Oakland City Hall – 14th & Broadway

Sign up here and fill out a speaker card if you want to voice your opinion at the meeting.  We will provide talking points to support you!

ALL Out to City Hall: Tuesday October 25th

Last week on on October 4th, we successfully blocked City Council from expanding gang injunctions to Deep East and West Oakland and from hastily imposing youth curfews and anti-loitering laws. City Council has moved this suppression policing package to the Public Safety Committee, which will meet on Tuesday, October 25th. It’s up to us to stop them.  

Time and time again, we show up to City Hall & show City Council what real people power in Oakland is. Each time we mobilize we get even stronger. We are so close to a victory that will no doubt seriously shift power in our city, so that we can build the city we want & need.

Please come out to the Public Safety Committee meeting & tell council:

We cannot police our way out of poverty!

Our Oakland, Our Solutions!




Family of Carlos Nava and Community Leaders Speak Out Against Injunctions

An array of family, youth and cultural workers, organizers and local leaders came together yesterday in Oakland to share our grief around the violence in our communities, to stand in solidarity with families who’ve lost their loved ones, and to continue to fight against injunctions and for self-determination.  We continue to stand strong in the struggle for safer streets through sustainable means, rather than letting sadness and fear lead to more policing and systemic violence.

Check out this video from the press to hear what people are saying…

Fact check: Be sure to note that the news anchor is *incorrect* when she says that there are two injunctions in place in Oakland, in the North and in West Oakland.  There is *no* injunction in place in West Oakland!

If you are a part of an organization, please sign on to this letter reminding City Council-members of their decision on May 17th to not enact any further gang injunctions. If you are a community member interested in plugging into the work, please email us at

TAKE ACTION NOW: Fight against the threat of new injunctions!

In the wake of the shooting death of 3 year old Carlos Nava, City Council-members have begun the call for more injunctions. Overlooking the fact that many of those that organized the vigil for Carlos & his family have also been vigorously organizing against the gang injunctions for months now, Larry Reid was quoted on KTVU advocating for a new injunction (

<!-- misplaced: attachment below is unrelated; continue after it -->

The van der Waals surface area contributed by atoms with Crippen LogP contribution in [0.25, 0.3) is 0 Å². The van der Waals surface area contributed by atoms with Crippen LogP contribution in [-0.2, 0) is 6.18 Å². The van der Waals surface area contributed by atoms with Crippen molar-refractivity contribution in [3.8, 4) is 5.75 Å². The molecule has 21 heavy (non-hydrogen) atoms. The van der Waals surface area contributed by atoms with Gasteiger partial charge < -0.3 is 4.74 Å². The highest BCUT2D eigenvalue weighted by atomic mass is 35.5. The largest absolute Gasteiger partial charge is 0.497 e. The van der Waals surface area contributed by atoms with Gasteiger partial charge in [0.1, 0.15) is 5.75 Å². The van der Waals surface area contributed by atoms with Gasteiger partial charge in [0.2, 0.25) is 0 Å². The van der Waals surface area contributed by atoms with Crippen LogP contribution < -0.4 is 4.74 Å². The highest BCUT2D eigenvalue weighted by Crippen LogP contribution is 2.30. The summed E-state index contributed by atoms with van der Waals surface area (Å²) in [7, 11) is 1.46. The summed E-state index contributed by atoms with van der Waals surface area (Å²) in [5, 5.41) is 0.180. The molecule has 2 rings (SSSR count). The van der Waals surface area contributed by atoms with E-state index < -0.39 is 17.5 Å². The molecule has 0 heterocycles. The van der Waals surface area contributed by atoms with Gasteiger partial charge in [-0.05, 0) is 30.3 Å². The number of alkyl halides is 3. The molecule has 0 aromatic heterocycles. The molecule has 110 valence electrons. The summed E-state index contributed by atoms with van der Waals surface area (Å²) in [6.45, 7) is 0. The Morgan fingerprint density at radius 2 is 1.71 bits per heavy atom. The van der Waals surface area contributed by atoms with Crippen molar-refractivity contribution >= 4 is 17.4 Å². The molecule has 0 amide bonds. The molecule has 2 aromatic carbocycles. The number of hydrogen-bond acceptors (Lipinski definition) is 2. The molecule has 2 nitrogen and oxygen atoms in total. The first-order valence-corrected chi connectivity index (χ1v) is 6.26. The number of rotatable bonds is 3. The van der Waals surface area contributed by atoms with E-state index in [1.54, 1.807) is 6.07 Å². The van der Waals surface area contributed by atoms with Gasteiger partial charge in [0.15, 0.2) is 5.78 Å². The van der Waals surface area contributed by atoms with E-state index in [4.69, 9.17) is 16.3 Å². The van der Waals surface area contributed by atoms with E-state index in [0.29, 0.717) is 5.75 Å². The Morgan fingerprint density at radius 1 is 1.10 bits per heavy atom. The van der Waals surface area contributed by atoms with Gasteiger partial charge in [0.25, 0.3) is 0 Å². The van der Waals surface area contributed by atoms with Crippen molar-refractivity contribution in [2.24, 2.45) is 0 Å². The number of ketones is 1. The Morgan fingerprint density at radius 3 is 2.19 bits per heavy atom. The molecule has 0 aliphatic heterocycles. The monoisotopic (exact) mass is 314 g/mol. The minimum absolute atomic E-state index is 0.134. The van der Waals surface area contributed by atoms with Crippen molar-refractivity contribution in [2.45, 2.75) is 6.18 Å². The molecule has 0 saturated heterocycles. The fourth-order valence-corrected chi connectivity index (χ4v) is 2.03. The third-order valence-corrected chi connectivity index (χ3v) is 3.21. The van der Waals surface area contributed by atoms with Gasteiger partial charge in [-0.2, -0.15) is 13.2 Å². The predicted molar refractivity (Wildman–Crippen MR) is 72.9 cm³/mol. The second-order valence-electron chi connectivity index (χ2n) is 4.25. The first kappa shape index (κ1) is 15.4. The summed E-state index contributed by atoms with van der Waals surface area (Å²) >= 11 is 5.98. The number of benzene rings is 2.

As many of us know, and as Kazu from the Peace Development Fund clearly states, “There’s a difference between just preventing violence and creating peace through justice”.

As we continue to build strength and power amongst community members and organizations we are asking that you help us to realize our demand of accountability from city government and increased decision-making power for all Oakland residents.

If you are a part of an organization, please sign on to this letter reminding City Council-members of their decision on May 17th to not enact any further gang injunctions. If you are a community member interested in plugging into the work, please email us at

PACK CITY HALL! Urge the City Council to De-Fund Gang Injunctions in Oakland and Support Our Communities

We’ll likely be going on the agenda at 7pm.  Stop the Injunction Coalition folks and lots of community supporters will be there from 5pm on.  Come on out, sign a speaker card and step up to the mic to tell the City of Oakland why we are against gang injunctions!

14th and Broadway, Downtown Oakland.  CITY HALL

On May 17th, City Council will receive informational reports from the City Attorney’s Office & the Oakland Police Department. Afterward, they will vote on whether or not to defund the gang injunctions.


Click here to tell your council members to stop the injunctions:!

This is a chance to stop the injunctions in their tracks and start building the safe & healthy communities we want to see. We MUST hold ourselves and our elected officials accountable by voicing our demands throughout this week and at City Hall on May 17th.

Our Oakland, Our Solutions! Tell City Council to STOP THE INJUNCTIONS!!!

On May 17th, City Council will be voting on whether or not to defund the injunctions. We MUST take action BEFORE the vote if we want to be heard & actually stop the injunctions.